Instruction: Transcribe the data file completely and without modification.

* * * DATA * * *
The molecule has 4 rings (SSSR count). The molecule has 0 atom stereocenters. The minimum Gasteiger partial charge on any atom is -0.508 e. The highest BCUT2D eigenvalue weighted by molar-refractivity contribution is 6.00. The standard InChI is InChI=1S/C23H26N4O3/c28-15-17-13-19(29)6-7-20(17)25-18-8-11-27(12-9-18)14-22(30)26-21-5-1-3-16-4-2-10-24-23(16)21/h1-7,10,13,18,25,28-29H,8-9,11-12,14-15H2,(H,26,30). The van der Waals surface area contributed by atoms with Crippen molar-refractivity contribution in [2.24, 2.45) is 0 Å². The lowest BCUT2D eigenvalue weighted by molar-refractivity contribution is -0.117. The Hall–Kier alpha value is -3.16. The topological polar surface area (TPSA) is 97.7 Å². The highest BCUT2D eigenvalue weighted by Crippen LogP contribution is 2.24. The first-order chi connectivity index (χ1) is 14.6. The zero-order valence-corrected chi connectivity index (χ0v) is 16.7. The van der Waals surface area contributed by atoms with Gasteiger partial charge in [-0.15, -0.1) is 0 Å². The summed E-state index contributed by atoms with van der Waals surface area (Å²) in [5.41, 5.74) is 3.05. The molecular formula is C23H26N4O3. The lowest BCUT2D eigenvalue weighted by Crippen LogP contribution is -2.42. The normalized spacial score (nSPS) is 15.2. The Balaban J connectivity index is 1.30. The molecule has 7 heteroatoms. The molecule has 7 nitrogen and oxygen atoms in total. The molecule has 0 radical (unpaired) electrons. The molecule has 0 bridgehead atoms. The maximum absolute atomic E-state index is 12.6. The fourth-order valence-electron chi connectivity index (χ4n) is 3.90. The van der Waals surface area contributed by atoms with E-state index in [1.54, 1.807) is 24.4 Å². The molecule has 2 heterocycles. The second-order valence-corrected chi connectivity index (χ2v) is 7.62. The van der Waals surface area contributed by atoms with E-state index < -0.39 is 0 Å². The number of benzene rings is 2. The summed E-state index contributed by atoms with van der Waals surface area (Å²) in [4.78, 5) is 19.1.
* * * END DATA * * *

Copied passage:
The molecule has 4 rings (SSSR count). The molecule has 0 atom stereocenters. The minimum Gasteiger partial charge on any atom is -0.508 e. The highest BCUT2D eigenvalue weighted by molar-refractivity contribution is 6.00. The standard InChI is InChI=1S/C23H26N4O3/c28-15-17-13-19(29)6-7-20(17)25-18-8-11-27(12-9-18)14-22(30)26-21-5-1-3-16-4-2-10-24-23(16)21/h1-7,10,13,18,25,28-29H,8-9,11-12,14-15H2,(H,26,30). The van der Waals surface area contributed by atoms with Crippen molar-refractivity contribution in [2.24, 2.45) is 0 Å². The lowest BCUT2D eigenvalue weighted by molar-refractivity contribution is -0.117. The Hall–Kier alpha value is -3.16. The topological polar surface area (TPSA) is 97.7 Å². The highest BCUT2D eigenvalue weighted by Crippen LogP contribution is 2.24. The first-order chi connectivity index (χ1) is 14.6. The zero-order valence-corrected chi connectivity index (χ0v) is 16.7. The van der Waals surface area contributed by atoms with Gasteiger partial charge in [-0.15, -0.1) is 0 Å². The summed E-state index contributed by atoms with van der Waals surface area (Å²) in [5.41, 5.74) is 3.05. The molecular formula is C23H26N4O3. The lowest BCUT2D eigenvalue weighted by Crippen LogP contribution is -2.42. The normalized spacial score (nSPS) is 15.2. The Balaban J connectivity index is 1.30. The molecule has 7 heteroatoms. The molecule has 7 nitrogen and oxygen atoms in total. The molecule has 0 radical (unpaired) electrons. The molecule has 0 bridgehead atoms. The maximum absolute atomic E-state index is 12.6. The fourth-order valence-electron chi connectivity index (χ4n) is 3.90. The van der Waals surface area contributed by atoms with E-state index in [1.54, 1.807) is 24.4 Å². The molecule has 2 heterocycles. The second-order valence-corrected chi connectivity index (χ2v) is 7.62. The van der Waals surface area contributed by atoms with E-state index < -0.39 is 0 Å². The number of benzene rings is 2. The summed E-state index contributed by atoms with van der Waals surface area (Å²) in [4.78, 5) is 19.1.